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Panel discussion at its very core, works towards creating awareness. This awareness can be regarding gender issues, discrimination, sexual harassment, caste or religion-based violence, etc. However, these seemingly noble endeavours have the tendency to become problematic when it comes to the question—who is going to constitute the panel?

Increasingly media organisations and groups, which conduct such events, have faced public condemnation regarding the lack of representation when it comes to members of the panel. While said panels have numerous revered intellectuals and public figures, very often the people found to be missing are the very ones the discussion is supposed to empower. Many may want to chalk this up to accident or coincidence, however, this is an evidence of a larger issue of hijacking the conversations about groups that have always found themselves to be on the periphery of society and instead, making it about those very people that are responsible for their marginalisation. 

While said panels have numerous revered intellectuals and public figures, very often the people found to be missing are the very ones the discussion is supposed to empower.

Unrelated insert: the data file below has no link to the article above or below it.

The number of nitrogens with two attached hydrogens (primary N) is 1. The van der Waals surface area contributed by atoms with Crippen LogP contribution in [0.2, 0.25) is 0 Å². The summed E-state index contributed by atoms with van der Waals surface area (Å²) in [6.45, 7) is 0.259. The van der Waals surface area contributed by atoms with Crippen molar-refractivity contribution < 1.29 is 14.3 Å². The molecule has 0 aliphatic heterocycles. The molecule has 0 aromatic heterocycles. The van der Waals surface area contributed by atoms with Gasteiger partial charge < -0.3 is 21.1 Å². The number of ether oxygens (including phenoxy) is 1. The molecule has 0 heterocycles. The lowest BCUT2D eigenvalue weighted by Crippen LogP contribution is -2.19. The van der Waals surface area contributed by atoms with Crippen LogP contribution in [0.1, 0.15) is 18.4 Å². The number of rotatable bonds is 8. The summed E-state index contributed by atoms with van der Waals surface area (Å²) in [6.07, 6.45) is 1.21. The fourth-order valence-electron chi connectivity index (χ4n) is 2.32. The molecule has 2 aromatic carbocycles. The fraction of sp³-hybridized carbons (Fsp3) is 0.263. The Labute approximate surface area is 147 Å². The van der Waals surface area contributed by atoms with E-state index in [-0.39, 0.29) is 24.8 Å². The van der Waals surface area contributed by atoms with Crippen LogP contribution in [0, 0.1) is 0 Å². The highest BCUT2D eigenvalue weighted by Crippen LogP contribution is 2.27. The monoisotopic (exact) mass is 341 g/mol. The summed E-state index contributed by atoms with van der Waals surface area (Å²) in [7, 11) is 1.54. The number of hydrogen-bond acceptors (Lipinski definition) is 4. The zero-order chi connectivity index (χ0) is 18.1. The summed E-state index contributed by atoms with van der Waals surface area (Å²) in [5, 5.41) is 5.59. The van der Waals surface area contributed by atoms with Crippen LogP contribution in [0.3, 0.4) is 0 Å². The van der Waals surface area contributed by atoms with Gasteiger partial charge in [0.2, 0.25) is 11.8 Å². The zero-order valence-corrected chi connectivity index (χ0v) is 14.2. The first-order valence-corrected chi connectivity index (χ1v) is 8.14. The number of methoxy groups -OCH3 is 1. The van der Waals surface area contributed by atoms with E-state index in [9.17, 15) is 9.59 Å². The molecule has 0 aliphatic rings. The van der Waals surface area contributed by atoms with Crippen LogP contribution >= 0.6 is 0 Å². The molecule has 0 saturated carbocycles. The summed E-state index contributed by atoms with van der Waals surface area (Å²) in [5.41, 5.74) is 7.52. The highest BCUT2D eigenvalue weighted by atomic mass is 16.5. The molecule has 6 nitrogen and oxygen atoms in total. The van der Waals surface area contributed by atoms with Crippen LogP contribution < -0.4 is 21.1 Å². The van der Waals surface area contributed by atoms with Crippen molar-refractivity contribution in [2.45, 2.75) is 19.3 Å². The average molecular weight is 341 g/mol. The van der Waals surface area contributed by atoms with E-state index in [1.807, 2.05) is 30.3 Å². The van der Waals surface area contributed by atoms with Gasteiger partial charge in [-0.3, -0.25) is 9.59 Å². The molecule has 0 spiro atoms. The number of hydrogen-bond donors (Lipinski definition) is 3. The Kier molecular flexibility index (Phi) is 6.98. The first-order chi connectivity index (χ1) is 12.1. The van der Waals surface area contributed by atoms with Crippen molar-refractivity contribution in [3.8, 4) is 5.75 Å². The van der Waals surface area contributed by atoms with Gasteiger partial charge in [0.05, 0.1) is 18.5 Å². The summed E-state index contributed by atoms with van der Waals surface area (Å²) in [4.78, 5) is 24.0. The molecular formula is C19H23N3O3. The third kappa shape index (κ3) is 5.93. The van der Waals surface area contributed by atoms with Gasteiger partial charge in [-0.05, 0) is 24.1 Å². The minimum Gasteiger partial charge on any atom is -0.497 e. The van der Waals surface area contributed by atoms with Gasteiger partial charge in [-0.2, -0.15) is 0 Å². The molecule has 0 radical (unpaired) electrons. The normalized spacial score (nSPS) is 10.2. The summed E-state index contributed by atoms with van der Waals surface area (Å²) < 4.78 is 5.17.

Women Empowerment Panels

Kirori Mal College, University of Delhi found itself on the receiving end of criticism when it’s Women Empowerment Cell announced that the day 1 of their Women Conclave ‘19 would consist entirely of men in the panel discussion: Kanishk Priyadarshi, Pavitra Paruthi and Ankush Bahuguna. The panel discussion was to be on the topic ‘Inspiring Stories Around Us’. 

Image Source: Instagram

Adrija, a student of KMC who attended the event says, “ A few friends and I were protesting the event. It was hugely disappointing to see the complete absence of women in the first panel of an event which calls itself the ‘Women Conclave’. The intention of empowering women might’ve been the same even for the men sitting in the panel but they seem to have missed the entire debate around representation of women in public spaces.

Describing the discussion that took place, she adds, “After a point, the conversation got really derailed and they ended up talking a lot about their own life stories and acting careers. Which is fine, but it seems irrelevant for a women conclave. It was really bizarre to me that they couldn’t even find one woman to attend this panel alongside the men.”The organisers released a statement in which they insisted that “It is not only women who have the responsibility to empower other women. Voices of women are heard. But (it) is not only the duty of other women to echo those voices.

Also read: Panels, Politics, and Penn (Women) In The Land Of Tamil Nadu

It is an undeniable fact that the participation of men in the feminist movement is important, but when the discussion aimed at unearthing ‘Inspiring Stories’ of women is monopolised by men it loses its entire purpose. Women don’t require men to tell inspiring stories about themselves.